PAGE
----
In July he had written an editorial to the Wall Street Journal.  An excerpt:

“Even here at home, some elements of popular culture romanticize older, inefficient production methods and shun fertilizers and pesticides, arguing that the U.S. should revert to producing only local organic food. People should be able to purchase organic food if they have the will and financial means to do so, but not at the expense of the world’s hungry—25,000 of whom die each day from malnutrition.”

The WSJ obituary and  this article are best at describing who the man was.

Norman Borlaug on Why Famines still exist.  Hint: it is not because there is too little food.

I Don’t Think So

15 Sep

The girl tells me Bouncer is actually resting and comfortable in this position.


A Real Circus

15 Sep

Saturday evening, thanks to a Very Generous Friend, three of us went to see Cirque du Soleil’s Alegria in Syracuse.  What an enjoyable, eye-opening, entertaining experience!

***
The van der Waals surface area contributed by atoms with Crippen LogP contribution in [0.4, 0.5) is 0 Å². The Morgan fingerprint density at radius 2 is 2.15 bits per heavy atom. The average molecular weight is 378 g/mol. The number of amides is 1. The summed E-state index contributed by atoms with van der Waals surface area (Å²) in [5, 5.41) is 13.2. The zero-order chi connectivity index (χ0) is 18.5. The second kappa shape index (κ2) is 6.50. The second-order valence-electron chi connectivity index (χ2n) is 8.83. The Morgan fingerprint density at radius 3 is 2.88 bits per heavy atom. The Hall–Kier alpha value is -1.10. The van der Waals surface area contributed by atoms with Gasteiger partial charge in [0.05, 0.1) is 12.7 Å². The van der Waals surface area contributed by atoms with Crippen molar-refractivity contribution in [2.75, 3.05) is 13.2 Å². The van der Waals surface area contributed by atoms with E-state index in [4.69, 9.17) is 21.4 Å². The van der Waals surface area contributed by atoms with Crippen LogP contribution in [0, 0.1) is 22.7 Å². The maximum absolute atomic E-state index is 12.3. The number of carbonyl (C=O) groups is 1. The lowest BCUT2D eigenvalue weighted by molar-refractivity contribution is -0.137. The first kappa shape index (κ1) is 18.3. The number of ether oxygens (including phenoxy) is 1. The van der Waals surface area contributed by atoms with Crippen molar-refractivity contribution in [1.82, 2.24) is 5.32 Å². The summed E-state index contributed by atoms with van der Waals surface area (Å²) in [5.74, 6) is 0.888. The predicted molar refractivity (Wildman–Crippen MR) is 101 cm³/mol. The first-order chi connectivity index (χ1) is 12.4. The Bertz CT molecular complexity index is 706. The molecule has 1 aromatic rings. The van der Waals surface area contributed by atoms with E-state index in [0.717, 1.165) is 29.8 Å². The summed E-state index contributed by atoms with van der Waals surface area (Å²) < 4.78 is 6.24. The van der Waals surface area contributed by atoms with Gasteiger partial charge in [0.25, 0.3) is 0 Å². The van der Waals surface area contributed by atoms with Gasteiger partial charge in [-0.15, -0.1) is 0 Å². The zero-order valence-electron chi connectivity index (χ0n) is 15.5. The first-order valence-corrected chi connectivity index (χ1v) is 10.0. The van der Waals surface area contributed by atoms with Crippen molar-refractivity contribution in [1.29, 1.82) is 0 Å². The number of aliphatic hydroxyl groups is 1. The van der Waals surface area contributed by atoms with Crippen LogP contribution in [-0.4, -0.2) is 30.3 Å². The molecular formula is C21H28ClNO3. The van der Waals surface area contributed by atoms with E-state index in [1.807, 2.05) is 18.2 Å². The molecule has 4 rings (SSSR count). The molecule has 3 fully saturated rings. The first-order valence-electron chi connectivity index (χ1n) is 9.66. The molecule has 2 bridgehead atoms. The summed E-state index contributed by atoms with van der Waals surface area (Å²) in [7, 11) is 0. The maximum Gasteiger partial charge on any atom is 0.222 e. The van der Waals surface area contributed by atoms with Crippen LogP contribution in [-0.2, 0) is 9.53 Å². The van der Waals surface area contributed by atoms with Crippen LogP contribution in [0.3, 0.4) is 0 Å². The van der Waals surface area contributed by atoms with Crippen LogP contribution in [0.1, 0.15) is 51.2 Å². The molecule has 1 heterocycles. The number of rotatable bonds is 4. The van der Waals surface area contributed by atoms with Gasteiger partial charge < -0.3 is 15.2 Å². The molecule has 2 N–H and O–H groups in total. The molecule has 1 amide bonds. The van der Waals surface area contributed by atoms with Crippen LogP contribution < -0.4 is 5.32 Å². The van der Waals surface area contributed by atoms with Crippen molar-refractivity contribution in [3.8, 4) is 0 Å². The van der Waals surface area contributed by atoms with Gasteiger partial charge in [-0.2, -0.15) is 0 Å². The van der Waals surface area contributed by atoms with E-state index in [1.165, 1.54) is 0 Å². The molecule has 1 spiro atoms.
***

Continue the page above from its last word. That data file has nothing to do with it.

It was my first circus.  The sheer masterful physicality and incredibly complex technical aspects were more intriguing and as beautiful as the  fascinating costuming and music.  Colors, textures,  light and shadow,  layers upon layers of movement and sound.

Gymnasts, singers, musicians, contortionists, fire spinners, trapeze artists, silly skits, graceful, beautiful bungee cord and metal hoop dancing, a blizzard of paper snow.

I bought the Alegria DVD to share with family and friends.  It was filmed in Sydney, Australia a few years ago in a very large space packed with people.  We have watched 30 minutes of it so far.

Truthfully, what we saw and experienced Saturday was as good as and in most ways better than what is on record.  It seems to me that this show has been allowed to change and morph and develop as time and people have changed and moved.   Here is a review from the Albany show.  Alegria has been performing for 25 years!